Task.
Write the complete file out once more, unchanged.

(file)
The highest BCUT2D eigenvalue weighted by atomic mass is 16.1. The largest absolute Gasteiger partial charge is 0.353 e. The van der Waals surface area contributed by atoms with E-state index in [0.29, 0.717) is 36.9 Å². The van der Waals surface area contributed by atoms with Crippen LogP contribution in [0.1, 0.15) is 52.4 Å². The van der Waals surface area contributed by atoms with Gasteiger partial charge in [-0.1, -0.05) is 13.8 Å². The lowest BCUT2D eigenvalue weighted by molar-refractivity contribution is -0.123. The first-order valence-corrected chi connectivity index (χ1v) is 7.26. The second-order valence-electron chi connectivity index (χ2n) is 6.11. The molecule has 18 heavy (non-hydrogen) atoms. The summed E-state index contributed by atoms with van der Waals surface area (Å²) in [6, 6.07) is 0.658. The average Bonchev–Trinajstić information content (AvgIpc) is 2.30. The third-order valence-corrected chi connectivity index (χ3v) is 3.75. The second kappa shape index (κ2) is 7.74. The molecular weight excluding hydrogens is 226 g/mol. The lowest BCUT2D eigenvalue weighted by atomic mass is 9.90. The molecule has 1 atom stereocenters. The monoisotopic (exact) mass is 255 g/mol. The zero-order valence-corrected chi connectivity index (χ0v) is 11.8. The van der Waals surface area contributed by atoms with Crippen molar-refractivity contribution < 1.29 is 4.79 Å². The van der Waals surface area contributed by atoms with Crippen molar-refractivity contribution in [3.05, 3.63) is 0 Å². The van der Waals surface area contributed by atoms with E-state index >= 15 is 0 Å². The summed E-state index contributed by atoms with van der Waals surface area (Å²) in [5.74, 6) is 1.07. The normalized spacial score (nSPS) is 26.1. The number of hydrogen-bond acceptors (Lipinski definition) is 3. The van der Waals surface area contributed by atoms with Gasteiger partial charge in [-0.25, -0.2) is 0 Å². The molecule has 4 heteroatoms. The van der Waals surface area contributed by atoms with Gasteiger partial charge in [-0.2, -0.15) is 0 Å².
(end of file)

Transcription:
The highest BCUT2D eigenvalue weighted by atomic mass is 16.1. The largest absolute Gasteiger partial charge is 0.353 e. The van der Waals surface area contributed by atoms with E-state index in [0.29, 0.717) is 36.9 Å². The van der Waals surface area contributed by atoms with Crippen LogP contribution in [0.1, 0.15) is 52.4 Å². The van der Waals surface area contributed by atoms with Gasteiger partial charge in [-0.1, -0.05) is 13.8 Å². The lowest BCUT2D eigenvalue weighted by molar-refractivity contribution is -0.123. The first-order valence-corrected chi connectivity index (χ1v) is 7.26. The second-order valence-electron chi connectivity index (χ2n) is 6.11. The molecule has 18 heavy (non-hydrogen) atoms. The summed E-state index contributed by atoms with van der Waals surface area (Å²) in [6, 6.07) is 0.658. The average Bonchev–Trinajstić information content (AvgIpc) is 2.30. The third-order valence-corrected chi connectivity index (χ3v) is 3.75. The second kappa shape index (κ2) is 7.74. The molecular weight excluding hydrogens is 226 g/mol. The lowest BCUT2D eigenvalue weighted by atomic mass is 9.90. The molecule has 1 atom stereocenters. The monoisotopic (exact) mass is 255 g/mol. The zero-order valence-corrected chi connectivity index (χ0v) is 11.8. The van der Waals surface area contributed by atoms with Crippen molar-refractivity contribution < 1.29 is 4.79 Å². The van der Waals surface area contributed by atoms with Crippen molar-refractivity contribution in [3.05, 3.63) is 0 Å². The van der Waals surface area contributed by atoms with E-state index >= 15 is 0 Å². The summed E-state index contributed by atoms with van der Waals surface area (Å²) in [5.74, 6) is 1.07. The normalized spacial score (nSPS) is 26.1. The number of hydrogen-bond acceptors (Lipinski definition) is 3. The van der Waals surface area contributed by atoms with Gasteiger partial charge in [-0.25, -0.2) is 0 Å². The molecule has 4 heteroatoms. The van der Waals surface area contributed by atoms with Gasteiger partial charge in [-0.2, -0.15) is 0 Å².